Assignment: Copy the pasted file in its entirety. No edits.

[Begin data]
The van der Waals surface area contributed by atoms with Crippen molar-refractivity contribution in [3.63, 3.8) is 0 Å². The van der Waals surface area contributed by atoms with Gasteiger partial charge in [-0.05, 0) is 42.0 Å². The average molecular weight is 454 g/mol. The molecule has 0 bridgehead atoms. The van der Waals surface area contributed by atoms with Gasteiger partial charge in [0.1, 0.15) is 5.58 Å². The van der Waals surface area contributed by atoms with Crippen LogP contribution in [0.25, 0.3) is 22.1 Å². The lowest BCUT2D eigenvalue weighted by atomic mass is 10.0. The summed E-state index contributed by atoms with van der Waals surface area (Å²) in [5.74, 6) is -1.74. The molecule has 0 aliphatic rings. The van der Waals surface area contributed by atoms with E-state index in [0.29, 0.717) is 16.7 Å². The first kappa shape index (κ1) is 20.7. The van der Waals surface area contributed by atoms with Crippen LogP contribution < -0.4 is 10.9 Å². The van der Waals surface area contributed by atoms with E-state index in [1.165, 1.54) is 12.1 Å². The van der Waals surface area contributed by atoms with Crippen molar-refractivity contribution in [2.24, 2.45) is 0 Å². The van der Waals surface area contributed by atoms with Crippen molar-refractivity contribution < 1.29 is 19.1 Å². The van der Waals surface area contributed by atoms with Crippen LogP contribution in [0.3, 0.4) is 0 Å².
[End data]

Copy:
The van der Waals surface area contributed by atoms with Crippen molar-refractivity contribution in [3.63, 3.8) is 0 Å². The van der Waals surface area contributed by atoms with Gasteiger partial charge in [-0.05, 0) is 42.0 Å². The average molecular weight is 454 g/mol. The molecule has 0 bridgehead atoms. The van der Waals surface area contributed by atoms with Gasteiger partial charge in [0.1, 0.15) is 5.58 Å². The van der Waals surface area contributed by atoms with Crippen LogP contribution in [0.25, 0.3) is 22.1 Å². The lowest BCUT2D eigenvalue weighted by atomic mass is 10.0. The summed E-state index contributed by atoms with van der Waals surface area (Å²) in [5.74, 6) is -1.74. The molecule has 0 aliphatic rings. The van der Waals surface area contributed by atoms with E-state index in [0.29, 0.717) is 16.7 Å². The first kappa shape index (κ1) is 20.7. The van der Waals surface area contributed by atoms with Crippen LogP contribution < -0.4 is 10.9 Å². The van der Waals surface area contributed by atoms with E-state index in [1.165, 1.54) is 12.1 Å². The van der Waals surface area contributed by atoms with Crippen molar-refractivity contribution in [2.24, 2.45) is 0 Å². The van der Waals surface area contributed by atoms with Crippen molar-refractivity contribution < 1.29 is 19.1 Å². The van der Waals surface area contributed by atoms with Crippen LogP contribution in [0.3, 0.4) is 0 Å².